Mia and Sebastian keep bumping into each other as though the universe wants their paths not merely to cross but to coalesce. The hyper-romantic relationship they finally sink into provides them with mutual support; someone in the same struggling position to motivate and encourage them to keep going. It’s almost as though they both become just as passionate about helping the other to achieve their dreams as they are about achieving their own. But there’s a miscommunication. Sebastian loses his way a bit, temporarily ‘selling-out’; Mia writes and performs a one-woman play that barely anyone attends. Everything comes to a head in a heated, impulsive, quickly-escalating argument.

The pursuit of their dreams begins to affect the progress of their relationship, and it’s heart-breaking.

Side-note: For the record, I adored the character of Mia (not just because we have the same name, but that is a perk). She is a complete bad-ass who doesn’t allow her dream to be defeated, even when she feels like she has nothing left to give. I found her so inspiring and unintimidating.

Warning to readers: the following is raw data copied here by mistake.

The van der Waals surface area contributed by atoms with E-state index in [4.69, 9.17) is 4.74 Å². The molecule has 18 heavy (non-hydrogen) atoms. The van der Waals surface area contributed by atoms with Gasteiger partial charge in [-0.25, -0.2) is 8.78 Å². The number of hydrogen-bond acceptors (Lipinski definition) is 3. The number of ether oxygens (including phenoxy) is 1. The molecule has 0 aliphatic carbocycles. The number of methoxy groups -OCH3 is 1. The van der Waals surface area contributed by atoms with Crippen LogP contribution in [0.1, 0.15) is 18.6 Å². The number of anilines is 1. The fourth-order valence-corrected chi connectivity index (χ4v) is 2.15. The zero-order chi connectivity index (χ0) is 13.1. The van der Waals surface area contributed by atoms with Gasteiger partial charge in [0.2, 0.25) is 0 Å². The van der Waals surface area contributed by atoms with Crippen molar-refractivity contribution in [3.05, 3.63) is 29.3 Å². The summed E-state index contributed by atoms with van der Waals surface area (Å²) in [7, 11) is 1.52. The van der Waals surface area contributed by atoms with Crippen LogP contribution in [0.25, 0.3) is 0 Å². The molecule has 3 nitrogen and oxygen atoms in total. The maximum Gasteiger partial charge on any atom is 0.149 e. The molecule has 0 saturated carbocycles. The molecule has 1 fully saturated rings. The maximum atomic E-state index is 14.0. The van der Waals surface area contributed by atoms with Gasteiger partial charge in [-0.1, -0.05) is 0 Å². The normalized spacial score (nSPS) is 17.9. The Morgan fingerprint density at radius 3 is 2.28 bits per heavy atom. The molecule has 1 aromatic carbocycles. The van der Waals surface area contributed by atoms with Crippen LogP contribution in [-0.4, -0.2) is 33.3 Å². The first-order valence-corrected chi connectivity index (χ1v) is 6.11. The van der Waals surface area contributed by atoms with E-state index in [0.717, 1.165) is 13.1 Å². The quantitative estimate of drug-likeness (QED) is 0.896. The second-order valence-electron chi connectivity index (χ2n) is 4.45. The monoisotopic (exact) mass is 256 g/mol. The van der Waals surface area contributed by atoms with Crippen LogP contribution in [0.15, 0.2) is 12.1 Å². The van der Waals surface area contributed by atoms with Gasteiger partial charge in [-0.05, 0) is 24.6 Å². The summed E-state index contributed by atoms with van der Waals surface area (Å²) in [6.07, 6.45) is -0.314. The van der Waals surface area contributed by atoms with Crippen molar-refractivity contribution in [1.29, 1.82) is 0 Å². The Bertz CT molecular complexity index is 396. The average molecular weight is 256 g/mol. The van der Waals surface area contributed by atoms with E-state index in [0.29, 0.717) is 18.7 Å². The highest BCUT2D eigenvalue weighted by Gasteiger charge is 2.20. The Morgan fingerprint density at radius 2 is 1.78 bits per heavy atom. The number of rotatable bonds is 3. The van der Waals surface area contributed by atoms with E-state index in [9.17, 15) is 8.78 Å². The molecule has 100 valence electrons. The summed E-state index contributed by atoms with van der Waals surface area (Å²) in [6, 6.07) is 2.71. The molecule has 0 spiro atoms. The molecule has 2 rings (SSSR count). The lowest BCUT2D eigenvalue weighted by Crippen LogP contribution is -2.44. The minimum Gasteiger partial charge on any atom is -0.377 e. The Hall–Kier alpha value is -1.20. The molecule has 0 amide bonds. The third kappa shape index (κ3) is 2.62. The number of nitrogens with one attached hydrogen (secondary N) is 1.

I won’t go through every scene (not because I don’t want to but because I need to leave something to the imagination) but a few really stood out to me. One of these is the planetarium scene, whereby Mia and Sebastian ostensibly defy gravity, dancing in circles around the starry space above them. It’s just bloody breath-taking. Another moment which may have made my heart burst was during a musical number; the camera rotates, bobbing on the surface of the water to show the beautiful Angelenos dancing around a swimming pool. The rotation gets faster and faster until the image becomes a kinetic, colourful blur, then a transition in and of itself. I couldn’t help thinking from a film-student point of view that this was such a creative, innovative shot, and it won’t seem to escape my mind.